Friday, January 24, 2014

Fort Worth Weekly's Late To Class & Off To Court!

It seems like every month or two Fort Worth Weekly will publish a story about something taking place  in Texas on a scale matched by no other state in the union which is so appallingly, obviously wrong, that my reaction to the information is to think that this is so bad that FW Weekly shining a light on it will surely bring a swift fix.

I can be such a naive optimist.

This week's Fort Worth Weekly expose by Peter Gorman needs to be read all over Texas. And the rest of America.

The article of which I speak is titled Late to Class? Off to Court!

Below are the first two paragraphs. Read them and then go to FW Weekly to read the rest of Late to Class? Off to Court!....

When high school sophomore Brandon Jefferson’s parents split up and his mother’s rheumatoid arthritis worsened to the point that she couldn’t get out of bed, Brandon took on the job of getting his two younger brothers to school. That chore often made him late getting to his own classes at Lakeview Centennial High School in Garland and later at North Mesquite High School and Mesquite Academy, both in the Mesquite school district. No big deal, right? Just explain that you were doing what you had to for your family, and that would be that.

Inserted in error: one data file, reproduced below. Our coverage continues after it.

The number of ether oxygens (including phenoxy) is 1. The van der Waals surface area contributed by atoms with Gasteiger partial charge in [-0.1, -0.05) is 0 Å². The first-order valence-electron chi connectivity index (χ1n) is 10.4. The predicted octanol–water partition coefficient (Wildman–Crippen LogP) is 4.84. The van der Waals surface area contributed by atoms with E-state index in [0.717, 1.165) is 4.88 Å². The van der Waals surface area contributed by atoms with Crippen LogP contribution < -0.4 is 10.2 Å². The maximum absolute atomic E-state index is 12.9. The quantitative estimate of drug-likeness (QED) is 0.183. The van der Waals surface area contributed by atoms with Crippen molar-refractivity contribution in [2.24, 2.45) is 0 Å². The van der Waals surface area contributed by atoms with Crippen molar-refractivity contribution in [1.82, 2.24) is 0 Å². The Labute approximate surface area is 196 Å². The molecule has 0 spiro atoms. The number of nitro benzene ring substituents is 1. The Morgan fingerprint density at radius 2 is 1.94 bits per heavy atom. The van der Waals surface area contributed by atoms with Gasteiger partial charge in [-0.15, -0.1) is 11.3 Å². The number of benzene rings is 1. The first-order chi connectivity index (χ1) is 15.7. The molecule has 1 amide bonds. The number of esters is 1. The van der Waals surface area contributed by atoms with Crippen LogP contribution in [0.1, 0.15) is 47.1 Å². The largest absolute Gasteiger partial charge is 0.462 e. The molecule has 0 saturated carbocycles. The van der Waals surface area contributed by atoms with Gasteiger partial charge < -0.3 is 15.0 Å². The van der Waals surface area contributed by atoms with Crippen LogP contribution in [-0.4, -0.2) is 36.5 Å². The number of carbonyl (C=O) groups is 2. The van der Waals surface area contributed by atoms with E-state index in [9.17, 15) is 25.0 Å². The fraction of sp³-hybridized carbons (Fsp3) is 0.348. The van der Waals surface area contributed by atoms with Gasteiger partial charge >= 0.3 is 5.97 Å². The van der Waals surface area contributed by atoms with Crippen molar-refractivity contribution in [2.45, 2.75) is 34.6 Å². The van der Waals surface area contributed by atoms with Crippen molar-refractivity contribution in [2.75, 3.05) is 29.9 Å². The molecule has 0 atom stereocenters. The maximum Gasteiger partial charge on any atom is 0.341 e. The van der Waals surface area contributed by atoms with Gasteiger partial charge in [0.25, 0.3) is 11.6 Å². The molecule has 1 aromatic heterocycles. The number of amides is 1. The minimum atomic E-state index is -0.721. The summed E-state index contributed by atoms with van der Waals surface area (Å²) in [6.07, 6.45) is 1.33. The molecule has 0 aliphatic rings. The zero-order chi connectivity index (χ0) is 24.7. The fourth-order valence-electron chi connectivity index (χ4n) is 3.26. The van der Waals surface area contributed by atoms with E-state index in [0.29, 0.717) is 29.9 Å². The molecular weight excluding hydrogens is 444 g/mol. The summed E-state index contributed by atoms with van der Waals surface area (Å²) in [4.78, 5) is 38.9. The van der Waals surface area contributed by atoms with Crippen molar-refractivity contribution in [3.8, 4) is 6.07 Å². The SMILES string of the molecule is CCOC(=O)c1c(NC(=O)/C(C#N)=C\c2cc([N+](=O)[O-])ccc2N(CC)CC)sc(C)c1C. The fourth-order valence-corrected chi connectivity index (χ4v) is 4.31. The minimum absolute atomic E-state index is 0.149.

Not in Texas. Instead of being applauded for stepping up, Brandon soon found himself at one of five special truancy courts set up in Dallas County. For his first offense, he was forgiven, but during his junior year he had to continue to help with his brothers and racked up five more appearances at the court for being late to school, each one representing 10 late days — and fines totaling $2,400. He ended up with five Class C misdemeanor convictions on his record, was sentenced to community service, and had his driver’s license suspended. Losing the license meant losing his fast food job, and without his job he had no way to pay his fines. His mother, living on about $700 disability monthly, couldn’t help much, nor could his father.

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